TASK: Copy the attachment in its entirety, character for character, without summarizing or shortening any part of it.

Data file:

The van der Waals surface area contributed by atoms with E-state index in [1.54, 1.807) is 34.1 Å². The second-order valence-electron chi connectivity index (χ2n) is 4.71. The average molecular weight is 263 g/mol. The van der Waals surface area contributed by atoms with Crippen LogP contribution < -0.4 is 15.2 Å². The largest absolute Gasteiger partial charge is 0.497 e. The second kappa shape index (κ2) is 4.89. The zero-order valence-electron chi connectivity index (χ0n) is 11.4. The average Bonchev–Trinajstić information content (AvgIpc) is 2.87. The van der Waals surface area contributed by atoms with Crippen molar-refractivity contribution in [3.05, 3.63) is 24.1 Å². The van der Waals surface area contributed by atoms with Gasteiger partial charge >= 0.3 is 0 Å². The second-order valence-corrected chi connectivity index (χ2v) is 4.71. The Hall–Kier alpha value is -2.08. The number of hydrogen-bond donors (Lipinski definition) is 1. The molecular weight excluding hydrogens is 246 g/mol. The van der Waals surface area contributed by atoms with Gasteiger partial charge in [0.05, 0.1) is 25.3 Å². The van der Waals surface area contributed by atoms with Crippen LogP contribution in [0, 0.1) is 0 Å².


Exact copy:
The van der Waals surface area contributed by atoms with E-state index in [1.54, 1.807) is 34.1 Å². The second-order valence-electron chi connectivity index (χ2n) is 4.71. The average molecular weight is 263 g/mol. The van der Waals surface area contributed by atoms with Crippen LogP contribution < -0.4 is 15.2 Å². The largest absolute Gasteiger partial charge is 0.497 e. The second kappa shape index (κ2) is 4.89. The zero-order valence-electron chi connectivity index (χ0n) is 11.4. The average Bonchev–Trinajstić information content (AvgIpc) is 2.87. The van der Waals surface area contributed by atoms with Crippen molar-refractivity contribution in [3.05, 3.63) is 24.1 Å². The van der Waals surface area contributed by atoms with Gasteiger partial charge >= 0.3 is 0 Å². The second-order valence-corrected chi connectivity index (χ2v) is 4.71. The Hall–Kier alpha value is -2.08. The number of hydrogen-bond donors (Lipinski definition) is 1. The molecular weight excluding hydrogens is 246 g/mol. The van der Waals surface area contributed by atoms with Gasteiger partial charge in [0.05, 0.1) is 25.3 Å². The van der Waals surface area contributed by atoms with Crippen LogP contribution in [0, 0.1) is 0 Å².